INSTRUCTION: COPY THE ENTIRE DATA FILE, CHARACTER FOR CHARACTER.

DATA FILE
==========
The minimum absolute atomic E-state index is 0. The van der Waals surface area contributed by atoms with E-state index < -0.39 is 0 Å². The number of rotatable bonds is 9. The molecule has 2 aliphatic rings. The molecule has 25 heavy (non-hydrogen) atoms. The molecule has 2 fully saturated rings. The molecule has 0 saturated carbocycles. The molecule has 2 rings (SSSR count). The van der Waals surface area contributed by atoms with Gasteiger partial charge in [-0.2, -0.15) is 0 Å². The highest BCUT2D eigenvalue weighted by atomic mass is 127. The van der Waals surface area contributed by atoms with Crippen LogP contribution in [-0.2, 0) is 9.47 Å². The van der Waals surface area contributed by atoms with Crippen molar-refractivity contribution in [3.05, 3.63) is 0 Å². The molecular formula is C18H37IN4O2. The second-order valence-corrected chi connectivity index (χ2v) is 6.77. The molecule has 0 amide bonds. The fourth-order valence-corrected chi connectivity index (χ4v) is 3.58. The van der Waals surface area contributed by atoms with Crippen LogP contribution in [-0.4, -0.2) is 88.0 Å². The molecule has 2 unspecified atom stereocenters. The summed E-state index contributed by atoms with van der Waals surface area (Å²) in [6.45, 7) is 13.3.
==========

The minimum absolute atomic E-state index is 0. The van der Waals surface area contributed by atoms with E-state index < -0.39 is 0 Å². The number of rotatable bonds is 9. The molecule has 2 aliphatic rings. The molecule has 25 heavy (non-hydrogen) atoms. The molecule has 2 fully saturated rings. The molecule has 0 saturated carbocycles. The molecule has 2 rings (SSSR count). The van der Waals surface area contributed by atoms with Gasteiger partial charge in [-0.2, -0.15) is 0 Å². The highest BCUT2D eigenvalue weighted by atomic mass is 127. The van der Waals surface area contributed by atoms with Crippen LogP contribution in [-0.2, 0) is 9.47 Å². The van der Waals surface area contributed by atoms with Crippen molar-refractivity contribution in [3.05, 3.63) is 0 Å². The molecular formula is C18H37IN4O2. The second-order valence-corrected chi connectivity index (χ2v) is 6.77. The molecule has 0 amide bonds. The fourth-order valence-corrected chi connectivity index (χ4v) is 3.58. The van der Waals surface area contributed by atoms with Crippen LogP contribution in [-0.4, -0.2) is 88.0 Å². The molecule has 2 unspecified atom stereocenters. The summed E-state index contributed by atoms with van der Waals surface area (Å²) in [6.45, 7) is 13.3.